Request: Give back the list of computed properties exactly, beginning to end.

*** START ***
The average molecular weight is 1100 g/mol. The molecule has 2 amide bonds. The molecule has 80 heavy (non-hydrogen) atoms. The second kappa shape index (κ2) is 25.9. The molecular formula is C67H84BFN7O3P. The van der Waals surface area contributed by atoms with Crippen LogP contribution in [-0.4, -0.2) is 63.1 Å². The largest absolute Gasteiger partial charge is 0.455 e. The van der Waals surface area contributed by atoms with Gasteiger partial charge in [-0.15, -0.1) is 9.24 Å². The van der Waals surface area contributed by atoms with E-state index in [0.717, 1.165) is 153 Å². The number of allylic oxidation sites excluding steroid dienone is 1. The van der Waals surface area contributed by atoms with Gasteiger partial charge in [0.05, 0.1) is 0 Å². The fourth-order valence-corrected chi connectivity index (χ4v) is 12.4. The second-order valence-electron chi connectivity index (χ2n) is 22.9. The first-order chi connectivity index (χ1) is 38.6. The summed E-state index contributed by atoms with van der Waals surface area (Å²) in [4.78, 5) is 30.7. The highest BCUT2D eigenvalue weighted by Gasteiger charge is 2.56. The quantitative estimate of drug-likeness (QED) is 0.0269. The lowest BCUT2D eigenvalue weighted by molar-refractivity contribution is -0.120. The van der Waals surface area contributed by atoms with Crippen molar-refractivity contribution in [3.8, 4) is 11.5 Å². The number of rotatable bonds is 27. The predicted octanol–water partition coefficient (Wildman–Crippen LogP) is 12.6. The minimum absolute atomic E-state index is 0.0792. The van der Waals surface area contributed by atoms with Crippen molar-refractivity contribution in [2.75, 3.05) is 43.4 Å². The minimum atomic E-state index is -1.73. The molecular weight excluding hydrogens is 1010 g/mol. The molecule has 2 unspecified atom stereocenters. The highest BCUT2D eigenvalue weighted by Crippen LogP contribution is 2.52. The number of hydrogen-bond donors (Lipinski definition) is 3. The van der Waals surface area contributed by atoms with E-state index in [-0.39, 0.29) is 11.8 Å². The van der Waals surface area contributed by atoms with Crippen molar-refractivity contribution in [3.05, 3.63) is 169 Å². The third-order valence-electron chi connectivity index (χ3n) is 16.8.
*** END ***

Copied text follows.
The average molecular weight is 1100 g/mol. The molecule has 2 amide bonds. The molecule has 80 heavy (non-hydrogen) atoms. The second kappa shape index (κ2) is 25.9. The molecular formula is C67H84BFN7O3P. The van der Waals surface area contributed by atoms with Crippen LogP contribution in [-0.4, -0.2) is 63.1 Å². The largest absolute Gasteiger partial charge is 0.455 e. The van der Waals surface area contributed by atoms with Gasteiger partial charge in [-0.15, -0.1) is 9.24 Å². The van der Waals surface area contributed by atoms with E-state index in [0.717, 1.165) is 153 Å². The number of allylic oxidation sites excluding steroid dienone is 1. The van der Waals surface area contributed by atoms with Gasteiger partial charge in [0.05, 0.1) is 0 Å². The fourth-order valence-corrected chi connectivity index (χ4v) is 12.4. The second-order valence-electron chi connectivity index (χ2n) is 22.9. The first-order chi connectivity index (χ1) is 38.6. The summed E-state index contributed by atoms with van der Waals surface area (Å²) in [4.78, 5) is 30.7. The highest BCUT2D eigenvalue weighted by Gasteiger charge is 2.56. The quantitative estimate of drug-likeness (QED) is 0.0269. The lowest BCUT2D eigenvalue weighted by molar-refractivity contribution is -0.120. The van der Waals surface area contributed by atoms with Crippen molar-refractivity contribution in [3.8, 4) is 11.5 Å². The number of rotatable bonds is 27. The predicted octanol–water partition coefficient (Wildman–Crippen LogP) is 12.6. The minimum absolute atomic E-state index is 0.0792. The van der Waals surface area contributed by atoms with Crippen molar-refractivity contribution in [2.75, 3.05) is 43.4 Å². The minimum atomic E-state index is -1.73. The molecular weight excluding hydrogens is 1010 g/mol. The molecule has 2 unspecified atom stereocenters. The highest BCUT2D eigenvalue weighted by Crippen LogP contribution is 2.52. The number of hydrogen-bond donors (Lipinski definition) is 3. The van der Waals surface area contributed by atoms with E-state index in [-0.39, 0.29) is 11.8 Å². The van der Waals surface area contributed by atoms with Crippen molar-refractivity contribution in [3.05, 3.63) is 169 Å². The third-order valence-electron chi connectivity index (χ3n) is 16.8.